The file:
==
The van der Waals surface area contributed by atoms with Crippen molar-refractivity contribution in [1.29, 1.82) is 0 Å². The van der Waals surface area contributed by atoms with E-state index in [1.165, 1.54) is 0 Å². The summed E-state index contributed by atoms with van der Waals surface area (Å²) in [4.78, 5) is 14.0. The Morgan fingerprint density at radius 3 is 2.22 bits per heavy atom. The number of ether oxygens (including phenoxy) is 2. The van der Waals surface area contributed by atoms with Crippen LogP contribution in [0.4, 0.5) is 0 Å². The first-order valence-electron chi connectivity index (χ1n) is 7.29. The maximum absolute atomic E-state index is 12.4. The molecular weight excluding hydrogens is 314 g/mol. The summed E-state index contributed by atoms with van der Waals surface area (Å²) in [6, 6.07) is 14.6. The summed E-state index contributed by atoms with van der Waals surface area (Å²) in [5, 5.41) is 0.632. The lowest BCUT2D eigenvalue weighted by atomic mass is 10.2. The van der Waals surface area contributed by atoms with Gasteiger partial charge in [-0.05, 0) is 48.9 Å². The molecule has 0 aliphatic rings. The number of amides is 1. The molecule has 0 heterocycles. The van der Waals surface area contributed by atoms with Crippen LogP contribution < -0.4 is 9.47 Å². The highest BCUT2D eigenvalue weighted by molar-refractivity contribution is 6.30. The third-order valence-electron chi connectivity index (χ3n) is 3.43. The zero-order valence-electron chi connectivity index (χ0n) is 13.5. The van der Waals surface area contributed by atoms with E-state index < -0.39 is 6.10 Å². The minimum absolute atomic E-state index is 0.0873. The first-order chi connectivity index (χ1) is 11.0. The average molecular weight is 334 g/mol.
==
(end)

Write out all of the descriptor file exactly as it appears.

The van der Waals surface area contributed by atoms with Crippen molar-refractivity contribution in [1.29, 1.82) is 0 Å². The van der Waals surface area contributed by atoms with E-state index in [1.165, 1.54) is 0 Å². The summed E-state index contributed by atoms with van der Waals surface area (Å²) in [4.78, 5) is 14.0. The Morgan fingerprint density at radius 3 is 2.22 bits per heavy atom. The number of ether oxygens (including phenoxy) is 2. The van der Waals surface area contributed by atoms with Crippen LogP contribution in [0.4, 0.5) is 0 Å². The first-order valence-electron chi connectivity index (χ1n) is 7.29. The maximum absolute atomic E-state index is 12.4. The molecular weight excluding hydrogens is 314 g/mol. The summed E-state index contributed by atoms with van der Waals surface area (Å²) in [6, 6.07) is 14.6. The summed E-state index contributed by atoms with van der Waals surface area (Å²) in [5, 5.41) is 0.632. The lowest BCUT2D eigenvalue weighted by atomic mass is 10.2. The van der Waals surface area contributed by atoms with Gasteiger partial charge in [-0.05, 0) is 48.9 Å². The molecule has 0 aliphatic rings. The number of amides is 1. The molecule has 0 heterocycles. The van der Waals surface area contributed by atoms with Crippen LogP contribution < -0.4 is 9.47 Å². The highest BCUT2D eigenvalue weighted by molar-refractivity contribution is 6.30. The third-order valence-electron chi connectivity index (χ3n) is 3.43. The zero-order valence-electron chi connectivity index (χ0n) is 13.5. The van der Waals surface area contributed by atoms with E-state index < -0.39 is 6.10 Å². The minimum absolute atomic E-state index is 0.0873. The first-order chi connectivity index (χ1) is 11.0. The average molecular weight is 334 g/mol.